52. Black, Sandra E. & Spitz-Oener, Alexandra, 2007. "Explaining Women’s Success: Technological Change and the Skill Content of Women’s Work," IZA Discussion Papers 2803, Institute for the Study of Labor (IZA).
  53. Dilip Mookherjee & Silvia Prina & Debraj Ray, 2012. "A Theory of Occupational Choice with Endogenous Fertility," American Economic Journal: Microeconomics, American Economic Association, vol. 4(4), pages 1-34, November.
  54. George B. Roberts, Chairman, Universities-National Bureau Committee for Economic Research, 1960. "Demographic and Economic Change in Developed Countries," NBER Books, National Bureau of Economic Research, Inc, number univ60-2, September.
  55. Robert C. Feenstra & James R. Markusen & Andrew K. Rose, 2001. "Using the gravity equation to differentiate among alternative theories of trade," Canadian Journal of Economics, Canadian Economics Association, vol. 34(2), pages 430-447, May.
  56. Fleisher, Belton M & Rhodes, George F, Jr, 1979. "Fertility, Women's Wage Rates, and Labor Supply," American Economic Review, American Economic Association, vol. 69(1), pages 14-24, March.
  57. James E. Anderson & Eric van Wincoop, 2003. "Gravity with Gravitas: A Solution to the Border Puzzle," American Economic Review, American Economic Association, vol. 93(1), pages 170-192, March.
  58. Schultz, T Paul, 1985. "Changing World Prices, Women's Wages, and the Fertility Transition: Sweden, 1860-1910," Journal of Political Economy, University of Chicago Press, vol. 93(6), pages 1126-54, December.
  59. Feenstra, Robert C, 1994. "New Product Varieties and the Measurement of International Prices," American Economic Review, American Economic Association, vol. 84(1), pages 157-77, March.
  60. Sauré, Philip & Zoabi, Hosny, 2014. "International trade, the gender wage gap and female labor force participation," Journal of Development Economics, Elsevier, vol. 111(C), pages 17-33.
  61. David N. Weil & Oded Galor, 2000. "Population, Technology, and Growth: From Malthusian Stagnation to the Demographic Transition and Beyond," American Economic Review, American Economic Association, vol. 90(4), pages 806-828, September.
  62. Pedro Mira & Namkee Ahn, 2002. "A note on the changing relationship between fertility and female employment rates in developed countries," Journal of Population Economics, Springer;European Society for Population Economics, vol. 15(4), pages 667-682.
  63. Carolyn L. Evans, 2003. "The Economic Significance of National Border Effects," American Economic Review, American Economic Association, vol. 93(4), pages 1291-1312, September.
  64. Gary S. Becker, 1981. "A Treatise on the Family," NBER Books, National Bureau of Economic Research, Inc, number beck81-1, September.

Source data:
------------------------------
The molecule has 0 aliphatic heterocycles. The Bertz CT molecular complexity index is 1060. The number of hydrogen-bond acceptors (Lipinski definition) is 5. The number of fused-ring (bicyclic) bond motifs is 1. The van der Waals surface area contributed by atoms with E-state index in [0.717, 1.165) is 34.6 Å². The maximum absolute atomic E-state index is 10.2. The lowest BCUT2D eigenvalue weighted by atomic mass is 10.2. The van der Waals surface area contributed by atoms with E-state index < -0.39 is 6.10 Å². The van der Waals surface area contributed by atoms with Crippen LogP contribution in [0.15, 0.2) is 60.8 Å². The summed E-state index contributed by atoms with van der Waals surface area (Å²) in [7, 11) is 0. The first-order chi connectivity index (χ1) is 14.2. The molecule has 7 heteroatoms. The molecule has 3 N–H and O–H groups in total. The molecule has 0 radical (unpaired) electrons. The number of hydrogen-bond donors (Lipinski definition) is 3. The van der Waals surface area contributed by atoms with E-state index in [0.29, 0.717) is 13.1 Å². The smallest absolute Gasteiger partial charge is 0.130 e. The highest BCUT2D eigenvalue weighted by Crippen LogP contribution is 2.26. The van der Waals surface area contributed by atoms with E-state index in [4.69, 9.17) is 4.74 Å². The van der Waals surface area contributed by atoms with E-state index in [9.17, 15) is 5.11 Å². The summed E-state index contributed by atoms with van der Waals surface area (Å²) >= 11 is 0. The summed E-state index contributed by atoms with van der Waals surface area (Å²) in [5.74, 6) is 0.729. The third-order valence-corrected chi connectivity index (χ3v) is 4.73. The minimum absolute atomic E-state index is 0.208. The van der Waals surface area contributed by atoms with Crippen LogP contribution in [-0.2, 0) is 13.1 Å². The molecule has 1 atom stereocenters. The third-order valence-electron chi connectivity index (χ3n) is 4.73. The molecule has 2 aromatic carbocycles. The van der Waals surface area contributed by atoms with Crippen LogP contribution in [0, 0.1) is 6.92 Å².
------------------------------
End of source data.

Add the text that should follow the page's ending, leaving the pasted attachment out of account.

65. Oded Galor & Andrew Mountford, 2008. "Trading Population for Productivity: Theory and Evidence," Review of Economic Studies, Oxford University Press, vol. 75(4), pages 1143-1179.
  66. David Hummels, 2007. "Transportation Costs and International Trade in the Second Era of Globalization," Journal of Economic Perspectives, American Economic Association, vol. 21(3), pages 131-154, Summer.
  67. Edmonds, Eric V. & Pavcnik, Nina, 2006. "International trade and child labor: Cross-country evidence," Journal of International Economics, Elsevier, vol. 68(1), pages 115-140, January.
  68. Beyza Ural Marchand & Ray Rees & Raymond Riezman, 2011. "Globalization, Gender and Development: The Effect of Parental Labor Supply on Child Schooling," CESifo Working Paper Series 3341, CESifo Group Munich.
  69. Goldin, Claudia, 1992. "Understanding the Gender Gap: An Economic History of American Women," OUP Catalogue, Oxford University Press, number 9780195072709, December.
  70. Priya Ranjan & Jae Young Lee, 2007. "Contract Enforcement And International Trade," Economics and Politics, Wiley Blackwell, vol. 19(2), pages 191-218, 07.
  71. World Bank, 2012. "World Development Report 2012," World Bank Publications, The World Bank, number 4391, October.
  72. Michael Kremer, 1993. "Population Growth and Technological Change: One Million B.C. to 1990," The Quarterly Journal of Economics, Oxford University Press, vol. 108(3), pages 681-716.
  73. Willis, Robert J, 1973. "A New Approach to the Economic Theory of Fertility Behavior," Journal of Political Economy, University of Chicago Press, vol. 81(2), pages S14-64, Part II, .
Full references (including those not matched with items on IDEAS)

This item is not listed on Wikipedia, on a reading list or among the top items on IDEAS.

When requesting a correction, please mention this item's handle: RePEc:mie:wpaper:624. See general information about how to correct material in RePEc.

For technical questions regarding this item, or to correct its authors, title, abstract, bibliographic or download information, contact: (FSPP Webmaster)

If you have authored this item and are not yet registered with RePEc, we encourage you to do it here. This allows to link your profile to this item. It also allows you to accept potential citations to this item that we are uncertain about.

If references are entirely missing, you can add them using this form.

If the full references list an item that is present in RePEc, but the system did not link to it, you can help with this form.

If you know of missing items citing this one, you can help us creating those links by adding the relevant references in the same way as above, for each refering item. If you are a registered author of this item, you may also want to check the "citations" tab in your profile, as there may be some citations waiting for confirmation.

Please note that corrections may take a couple of weeks to filter through the various RePEc services.

This information is provided to you by IDEAS at the Research Division of the Federal Reserve Bank of St. Louis using RePEc data.